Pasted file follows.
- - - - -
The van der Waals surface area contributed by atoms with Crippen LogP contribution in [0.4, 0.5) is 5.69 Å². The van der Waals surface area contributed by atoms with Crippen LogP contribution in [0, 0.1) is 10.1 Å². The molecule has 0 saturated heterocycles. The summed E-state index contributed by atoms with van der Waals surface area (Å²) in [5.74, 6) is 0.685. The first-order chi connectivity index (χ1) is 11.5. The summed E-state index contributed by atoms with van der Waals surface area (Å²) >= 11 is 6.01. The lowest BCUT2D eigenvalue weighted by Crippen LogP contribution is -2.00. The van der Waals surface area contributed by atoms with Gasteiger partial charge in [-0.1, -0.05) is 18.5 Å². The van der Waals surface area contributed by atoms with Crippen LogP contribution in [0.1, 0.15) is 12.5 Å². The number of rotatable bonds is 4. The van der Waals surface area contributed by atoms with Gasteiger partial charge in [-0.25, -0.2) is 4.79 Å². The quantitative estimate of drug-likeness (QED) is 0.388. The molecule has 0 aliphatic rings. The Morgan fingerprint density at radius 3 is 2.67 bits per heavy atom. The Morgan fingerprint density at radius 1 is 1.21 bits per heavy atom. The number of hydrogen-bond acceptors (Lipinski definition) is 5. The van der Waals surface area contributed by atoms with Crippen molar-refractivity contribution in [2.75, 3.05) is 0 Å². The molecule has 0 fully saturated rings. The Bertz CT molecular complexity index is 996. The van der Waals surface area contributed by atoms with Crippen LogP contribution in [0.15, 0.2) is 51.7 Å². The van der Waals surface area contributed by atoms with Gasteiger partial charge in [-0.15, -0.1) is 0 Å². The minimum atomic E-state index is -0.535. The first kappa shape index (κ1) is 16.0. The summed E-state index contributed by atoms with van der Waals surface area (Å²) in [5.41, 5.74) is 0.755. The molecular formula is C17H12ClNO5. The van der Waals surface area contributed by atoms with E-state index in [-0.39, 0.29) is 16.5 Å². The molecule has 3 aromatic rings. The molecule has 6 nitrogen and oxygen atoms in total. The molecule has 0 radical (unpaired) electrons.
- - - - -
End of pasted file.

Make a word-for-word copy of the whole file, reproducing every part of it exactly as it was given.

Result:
The van der Waals surface area contributed by atoms with Crippen LogP contribution in [0.4, 0.5) is 5.69 Å². The van der Waals surface area contributed by atoms with Crippen LogP contribution in [0, 0.1) is 10.1 Å². The molecule has 0 saturated heterocycles. The summed E-state index contributed by atoms with van der Waals surface area (Å²) in [5.74, 6) is 0.685. The first-order chi connectivity index (χ1) is 11.5. The summed E-state index contributed by atoms with van der Waals surface area (Å²) >= 11 is 6.01. The lowest BCUT2D eigenvalue weighted by Crippen LogP contribution is -2.00. The van der Waals surface area contributed by atoms with Gasteiger partial charge in [-0.1, -0.05) is 18.5 Å². The van der Waals surface area contributed by atoms with Crippen LogP contribution in [0.1, 0.15) is 12.5 Å². The number of rotatable bonds is 4. The van der Waals surface area contributed by atoms with Gasteiger partial charge in [-0.25, -0.2) is 4.79 Å². The quantitative estimate of drug-likeness (QED) is 0.388. The molecule has 0 aliphatic rings. The Morgan fingerprint density at radius 3 is 2.67 bits per heavy atom. The Morgan fingerprint density at radius 1 is 1.21 bits per heavy atom. The number of hydrogen-bond acceptors (Lipinski definition) is 5. The van der Waals surface area contributed by atoms with Crippen molar-refractivity contribution in [2.75, 3.05) is 0 Å². The molecule has 0 fully saturated rings. The Bertz CT molecular complexity index is 996. The van der Waals surface area contributed by atoms with Crippen LogP contribution in [0.15, 0.2) is 51.7 Å². The van der Waals surface area contributed by atoms with Gasteiger partial charge in [-0.15, -0.1) is 0 Å². The minimum atomic E-state index is -0.535. The first kappa shape index (κ1) is 16.0. The summed E-state index contributed by atoms with van der Waals surface area (Å²) in [5.41, 5.74) is 0.755. The molecular formula is C17H12ClNO5. The van der Waals surface area contributed by atoms with E-state index in [-0.39, 0.29) is 16.5 Å². The molecule has 3 aromatic rings. The molecule has 6 nitrogen and oxygen atoms in total. The molecule has 0 radical (unpaired) electrons.